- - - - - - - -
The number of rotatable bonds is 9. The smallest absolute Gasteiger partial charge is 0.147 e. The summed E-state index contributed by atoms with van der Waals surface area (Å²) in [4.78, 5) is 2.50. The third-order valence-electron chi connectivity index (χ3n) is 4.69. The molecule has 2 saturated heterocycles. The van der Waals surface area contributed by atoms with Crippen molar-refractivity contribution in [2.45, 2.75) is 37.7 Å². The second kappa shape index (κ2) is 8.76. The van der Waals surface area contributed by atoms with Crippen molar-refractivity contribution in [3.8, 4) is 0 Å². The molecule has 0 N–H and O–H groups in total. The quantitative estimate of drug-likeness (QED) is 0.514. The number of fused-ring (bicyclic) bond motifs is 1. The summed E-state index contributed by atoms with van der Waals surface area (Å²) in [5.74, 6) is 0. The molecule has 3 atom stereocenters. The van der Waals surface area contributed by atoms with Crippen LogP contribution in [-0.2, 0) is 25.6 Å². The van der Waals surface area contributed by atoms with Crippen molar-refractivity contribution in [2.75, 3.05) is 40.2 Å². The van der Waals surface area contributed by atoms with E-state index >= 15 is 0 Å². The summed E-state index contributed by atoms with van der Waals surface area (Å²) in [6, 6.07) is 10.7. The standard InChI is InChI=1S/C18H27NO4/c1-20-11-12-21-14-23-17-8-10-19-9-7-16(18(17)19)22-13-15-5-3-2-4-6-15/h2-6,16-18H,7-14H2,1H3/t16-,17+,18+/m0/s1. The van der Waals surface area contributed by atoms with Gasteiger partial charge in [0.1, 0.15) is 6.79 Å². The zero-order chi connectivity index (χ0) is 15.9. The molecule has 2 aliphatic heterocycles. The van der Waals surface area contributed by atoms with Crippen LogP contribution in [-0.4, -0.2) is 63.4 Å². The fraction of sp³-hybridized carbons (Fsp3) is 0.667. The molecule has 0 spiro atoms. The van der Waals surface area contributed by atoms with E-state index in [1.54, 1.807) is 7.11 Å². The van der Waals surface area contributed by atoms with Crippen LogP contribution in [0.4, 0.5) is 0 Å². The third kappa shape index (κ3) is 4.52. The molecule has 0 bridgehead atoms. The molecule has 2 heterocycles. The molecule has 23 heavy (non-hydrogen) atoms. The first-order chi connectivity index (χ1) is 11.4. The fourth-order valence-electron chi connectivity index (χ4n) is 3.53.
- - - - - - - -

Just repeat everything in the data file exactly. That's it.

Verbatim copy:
The number of rotatable bonds is 9. The smallest absolute Gasteiger partial charge is 0.147 e. The summed E-state index contributed by atoms with van der Waals surface area (Å²) in [4.78, 5) is 2.50. The third-order valence-electron chi connectivity index (χ3n) is 4.69. The molecule has 2 saturated heterocycles. The van der Waals surface area contributed by atoms with Crippen molar-refractivity contribution in [2.45, 2.75) is 37.7 Å². The second kappa shape index (κ2) is 8.76. The van der Waals surface area contributed by atoms with Crippen molar-refractivity contribution in [3.8, 4) is 0 Å². The molecule has 0 N–H and O–H groups in total. The quantitative estimate of drug-likeness (QED) is 0.514. The number of fused-ring (bicyclic) bond motifs is 1. The summed E-state index contributed by atoms with van der Waals surface area (Å²) in [5.74, 6) is 0. The molecule has 3 atom stereocenters. The van der Waals surface area contributed by atoms with Crippen LogP contribution in [-0.2, 0) is 25.6 Å². The van der Waals surface area contributed by atoms with Crippen molar-refractivity contribution in [2.75, 3.05) is 40.2 Å². The van der Waals surface area contributed by atoms with E-state index >= 15 is 0 Å². The summed E-state index contributed by atoms with van der Waals surface area (Å²) in [6, 6.07) is 10.7. The standard InChI is InChI=1S/C18H27NO4/c1-20-11-12-21-14-23-17-8-10-19-9-7-16(18(17)19)22-13-15-5-3-2-4-6-15/h2-6,16-18H,7-14H2,1H3/t16-,17+,18+/m0/s1. The van der Waals surface area contributed by atoms with Gasteiger partial charge in [0.1, 0.15) is 6.79 Å². The zero-order chi connectivity index (χ0) is 15.9. The molecule has 2 aliphatic heterocycles. The van der Waals surface area contributed by atoms with Crippen LogP contribution in [-0.4, -0.2) is 63.4 Å². The fraction of sp³-hybridized carbons (Fsp3) is 0.667. The molecule has 0 spiro atoms. The van der Waals surface area contributed by atoms with E-state index in [1.54, 1.807) is 7.11 Å². The van der Waals surface area contributed by atoms with Crippen LogP contribution in [0.4, 0.5) is 0 Å². The third kappa shape index (κ3) is 4.52. The molecule has 0 bridgehead atoms. The molecule has 2 heterocycles. The molecule has 23 heavy (non-hydrogen) atoms. The first-order chi connectivity index (χ1) is 11.4. The fourth-order valence-electron chi connectivity index (χ4n) is 3.53.